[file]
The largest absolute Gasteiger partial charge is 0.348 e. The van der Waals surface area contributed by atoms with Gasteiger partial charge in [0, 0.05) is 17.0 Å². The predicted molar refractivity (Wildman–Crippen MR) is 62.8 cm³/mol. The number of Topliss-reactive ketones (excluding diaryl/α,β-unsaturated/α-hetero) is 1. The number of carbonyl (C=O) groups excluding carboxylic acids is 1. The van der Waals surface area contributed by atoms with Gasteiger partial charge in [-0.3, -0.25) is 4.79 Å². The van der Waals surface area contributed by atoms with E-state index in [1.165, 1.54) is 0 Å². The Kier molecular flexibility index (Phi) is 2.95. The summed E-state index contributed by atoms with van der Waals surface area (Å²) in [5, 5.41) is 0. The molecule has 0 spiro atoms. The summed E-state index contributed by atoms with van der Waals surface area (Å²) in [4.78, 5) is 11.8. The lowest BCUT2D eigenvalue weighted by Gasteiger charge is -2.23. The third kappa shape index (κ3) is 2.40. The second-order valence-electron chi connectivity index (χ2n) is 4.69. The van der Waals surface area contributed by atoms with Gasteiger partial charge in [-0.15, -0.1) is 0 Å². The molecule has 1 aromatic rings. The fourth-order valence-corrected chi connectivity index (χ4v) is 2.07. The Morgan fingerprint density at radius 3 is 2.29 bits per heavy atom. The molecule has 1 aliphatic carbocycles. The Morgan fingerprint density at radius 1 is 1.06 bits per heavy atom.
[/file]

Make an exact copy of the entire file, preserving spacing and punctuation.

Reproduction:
The largest absolute Gasteiger partial charge is 0.348 e. The van der Waals surface area contributed by atoms with Gasteiger partial charge in [0, 0.05) is 17.0 Å². The predicted molar refractivity (Wildman–Crippen MR) is 62.8 cm³/mol. The number of Topliss-reactive ketones (excluding diaryl/α,β-unsaturated/α-hetero) is 1. The number of carbonyl (C=O) groups excluding carboxylic acids is 1. The van der Waals surface area contributed by atoms with Gasteiger partial charge in [-0.3, -0.25) is 4.79 Å². The van der Waals surface area contributed by atoms with E-state index in [1.165, 1.54) is 0 Å². The Kier molecular flexibility index (Phi) is 2.95. The summed E-state index contributed by atoms with van der Waals surface area (Å²) in [5, 5.41) is 0. The molecule has 0 spiro atoms. The summed E-state index contributed by atoms with van der Waals surface area (Å²) in [4.78, 5) is 11.8. The lowest BCUT2D eigenvalue weighted by Gasteiger charge is -2.23. The third kappa shape index (κ3) is 2.40. The second-order valence-electron chi connectivity index (χ2n) is 4.69. The van der Waals surface area contributed by atoms with Gasteiger partial charge in [-0.15, -0.1) is 0 Å². The molecule has 1 aromatic rings. The fourth-order valence-corrected chi connectivity index (χ4v) is 2.07. The Morgan fingerprint density at radius 3 is 2.29 bits per heavy atom. The molecule has 1 aliphatic carbocycles. The Morgan fingerprint density at radius 1 is 1.06 bits per heavy atom.